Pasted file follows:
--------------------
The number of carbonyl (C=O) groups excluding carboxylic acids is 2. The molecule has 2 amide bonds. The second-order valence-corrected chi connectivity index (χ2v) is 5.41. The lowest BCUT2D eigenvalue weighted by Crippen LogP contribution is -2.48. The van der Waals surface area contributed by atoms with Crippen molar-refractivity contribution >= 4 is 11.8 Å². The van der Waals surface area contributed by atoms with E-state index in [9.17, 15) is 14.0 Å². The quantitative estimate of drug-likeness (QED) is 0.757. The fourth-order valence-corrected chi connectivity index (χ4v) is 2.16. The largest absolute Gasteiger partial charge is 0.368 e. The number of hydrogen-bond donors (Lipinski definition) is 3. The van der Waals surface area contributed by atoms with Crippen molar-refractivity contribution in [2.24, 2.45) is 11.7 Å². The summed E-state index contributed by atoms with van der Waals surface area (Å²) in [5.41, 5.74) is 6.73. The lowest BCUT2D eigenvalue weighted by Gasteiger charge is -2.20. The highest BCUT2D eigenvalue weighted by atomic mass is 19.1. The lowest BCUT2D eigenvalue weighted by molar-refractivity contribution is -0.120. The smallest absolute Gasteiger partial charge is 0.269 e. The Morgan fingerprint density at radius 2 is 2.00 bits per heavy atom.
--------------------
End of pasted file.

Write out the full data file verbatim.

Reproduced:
The number of carbonyl (C=O) groups excluding carboxylic acids is 2. The molecule has 2 amide bonds. The second-order valence-corrected chi connectivity index (χ2v) is 5.41. The lowest BCUT2D eigenvalue weighted by Crippen LogP contribution is -2.48. The van der Waals surface area contributed by atoms with Crippen molar-refractivity contribution >= 4 is 11.8 Å². The van der Waals surface area contributed by atoms with E-state index in [9.17, 15) is 14.0 Å². The quantitative estimate of drug-likeness (QED) is 0.757. The fourth-order valence-corrected chi connectivity index (χ4v) is 2.16. The largest absolute Gasteiger partial charge is 0.368 e. The number of hydrogen-bond donors (Lipinski definition) is 3. The van der Waals surface area contributed by atoms with Crippen molar-refractivity contribution in [2.24, 2.45) is 11.7 Å². The summed E-state index contributed by atoms with van der Waals surface area (Å²) in [5.41, 5.74) is 6.73. The lowest BCUT2D eigenvalue weighted by Gasteiger charge is -2.20. The highest BCUT2D eigenvalue weighted by atomic mass is 19.1. The lowest BCUT2D eigenvalue weighted by molar-refractivity contribution is -0.120. The smallest absolute Gasteiger partial charge is 0.269 e. The Morgan fingerprint density at radius 2 is 2.00 bits per heavy atom.